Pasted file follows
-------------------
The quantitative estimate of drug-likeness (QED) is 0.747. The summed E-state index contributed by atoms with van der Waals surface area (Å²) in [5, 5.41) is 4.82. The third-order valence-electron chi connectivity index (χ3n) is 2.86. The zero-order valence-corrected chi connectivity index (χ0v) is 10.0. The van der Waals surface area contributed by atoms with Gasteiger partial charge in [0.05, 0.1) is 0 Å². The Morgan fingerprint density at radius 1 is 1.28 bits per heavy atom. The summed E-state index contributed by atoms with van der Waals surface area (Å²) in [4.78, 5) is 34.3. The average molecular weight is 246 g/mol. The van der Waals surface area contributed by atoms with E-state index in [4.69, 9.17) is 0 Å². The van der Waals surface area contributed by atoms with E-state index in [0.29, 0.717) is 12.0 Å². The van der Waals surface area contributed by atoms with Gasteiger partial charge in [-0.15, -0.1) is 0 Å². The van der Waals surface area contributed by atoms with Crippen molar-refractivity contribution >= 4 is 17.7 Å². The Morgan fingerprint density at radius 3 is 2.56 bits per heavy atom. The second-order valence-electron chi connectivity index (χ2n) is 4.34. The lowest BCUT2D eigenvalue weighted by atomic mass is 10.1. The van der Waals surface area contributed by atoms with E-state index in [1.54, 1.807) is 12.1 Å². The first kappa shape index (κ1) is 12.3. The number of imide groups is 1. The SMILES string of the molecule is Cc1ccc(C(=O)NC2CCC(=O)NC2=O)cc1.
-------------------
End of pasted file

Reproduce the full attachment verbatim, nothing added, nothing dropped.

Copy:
The quantitative estimate of drug-likeness (QED) is 0.747. The summed E-state index contributed by atoms with van der Waals surface area (Å²) in [5, 5.41) is 4.82. The third-order valence-electron chi connectivity index (χ3n) is 2.86. The zero-order valence-corrected chi connectivity index (χ0v) is 10.0. The van der Waals surface area contributed by atoms with Gasteiger partial charge in [0.05, 0.1) is 0 Å². The Morgan fingerprint density at radius 1 is 1.28 bits per heavy atom. The summed E-state index contributed by atoms with van der Waals surface area (Å²) in [4.78, 5) is 34.3. The average molecular weight is 246 g/mol. The van der Waals surface area contributed by atoms with E-state index in [4.69, 9.17) is 0 Å². The van der Waals surface area contributed by atoms with E-state index in [0.29, 0.717) is 12.0 Å². The van der Waals surface area contributed by atoms with Gasteiger partial charge in [-0.15, -0.1) is 0 Å². The van der Waals surface area contributed by atoms with Crippen molar-refractivity contribution >= 4 is 17.7 Å². The Morgan fingerprint density at radius 3 is 2.56 bits per heavy atom. The second-order valence-electron chi connectivity index (χ2n) is 4.34. The lowest BCUT2D eigenvalue weighted by atomic mass is 10.1. The van der Waals surface area contributed by atoms with E-state index in [1.54, 1.807) is 12.1 Å². The first kappa shape index (κ1) is 12.3. The number of imide groups is 1. The SMILES string of the molecule is Cc1ccc(C(=O)NC2CCC(=O)NC2=O)cc1.